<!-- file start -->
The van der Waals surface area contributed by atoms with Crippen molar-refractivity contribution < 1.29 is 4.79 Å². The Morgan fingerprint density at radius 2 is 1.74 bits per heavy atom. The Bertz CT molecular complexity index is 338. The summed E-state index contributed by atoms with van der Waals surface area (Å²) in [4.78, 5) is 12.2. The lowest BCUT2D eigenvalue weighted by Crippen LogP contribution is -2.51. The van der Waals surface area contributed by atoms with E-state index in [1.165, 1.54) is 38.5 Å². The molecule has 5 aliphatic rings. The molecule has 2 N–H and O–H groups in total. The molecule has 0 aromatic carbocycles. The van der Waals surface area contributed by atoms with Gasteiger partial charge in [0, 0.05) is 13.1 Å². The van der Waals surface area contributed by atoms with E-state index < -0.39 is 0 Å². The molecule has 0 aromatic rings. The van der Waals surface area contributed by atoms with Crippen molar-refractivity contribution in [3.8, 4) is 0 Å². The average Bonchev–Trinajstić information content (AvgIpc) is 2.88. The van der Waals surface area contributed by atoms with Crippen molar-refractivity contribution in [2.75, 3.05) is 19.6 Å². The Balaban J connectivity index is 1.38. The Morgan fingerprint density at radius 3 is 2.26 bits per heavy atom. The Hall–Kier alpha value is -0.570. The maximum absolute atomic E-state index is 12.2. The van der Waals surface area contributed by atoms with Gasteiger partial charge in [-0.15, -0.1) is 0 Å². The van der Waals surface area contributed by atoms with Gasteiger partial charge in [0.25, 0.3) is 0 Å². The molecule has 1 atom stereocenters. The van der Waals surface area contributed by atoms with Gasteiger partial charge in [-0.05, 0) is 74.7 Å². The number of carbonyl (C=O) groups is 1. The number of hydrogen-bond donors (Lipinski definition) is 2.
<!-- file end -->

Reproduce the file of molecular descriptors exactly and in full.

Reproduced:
The van der Waals surface area contributed by atoms with Crippen molar-refractivity contribution < 1.29 is 4.79 Å². The Morgan fingerprint density at radius 2 is 1.74 bits per heavy atom. The Bertz CT molecular complexity index is 338. The summed E-state index contributed by atoms with van der Waals surface area (Å²) in [4.78, 5) is 12.2. The lowest BCUT2D eigenvalue weighted by Crippen LogP contribution is -2.51. The van der Waals surface area contributed by atoms with E-state index in [1.165, 1.54) is 38.5 Å². The molecule has 5 aliphatic rings. The molecule has 2 N–H and O–H groups in total. The molecule has 0 aromatic carbocycles. The van der Waals surface area contributed by atoms with Gasteiger partial charge in [0, 0.05) is 13.1 Å². The van der Waals surface area contributed by atoms with E-state index < -0.39 is 0 Å². The molecule has 0 aromatic rings. The van der Waals surface area contributed by atoms with Crippen molar-refractivity contribution in [3.8, 4) is 0 Å². The average Bonchev–Trinajstić information content (AvgIpc) is 2.88. The van der Waals surface area contributed by atoms with Crippen molar-refractivity contribution in [2.75, 3.05) is 19.6 Å². The Balaban J connectivity index is 1.38. The Morgan fingerprint density at radius 3 is 2.26 bits per heavy atom. The Hall–Kier alpha value is -0.570. The maximum absolute atomic E-state index is 12.2. The van der Waals surface area contributed by atoms with Gasteiger partial charge in [-0.15, -0.1) is 0 Å². The van der Waals surface area contributed by atoms with Gasteiger partial charge in [0.25, 0.3) is 0 Å². The molecule has 1 atom stereocenters. The van der Waals surface area contributed by atoms with Gasteiger partial charge in [-0.05, 0) is 74.7 Å². The number of carbonyl (C=O) groups is 1. The number of hydrogen-bond donors (Lipinski definition) is 2.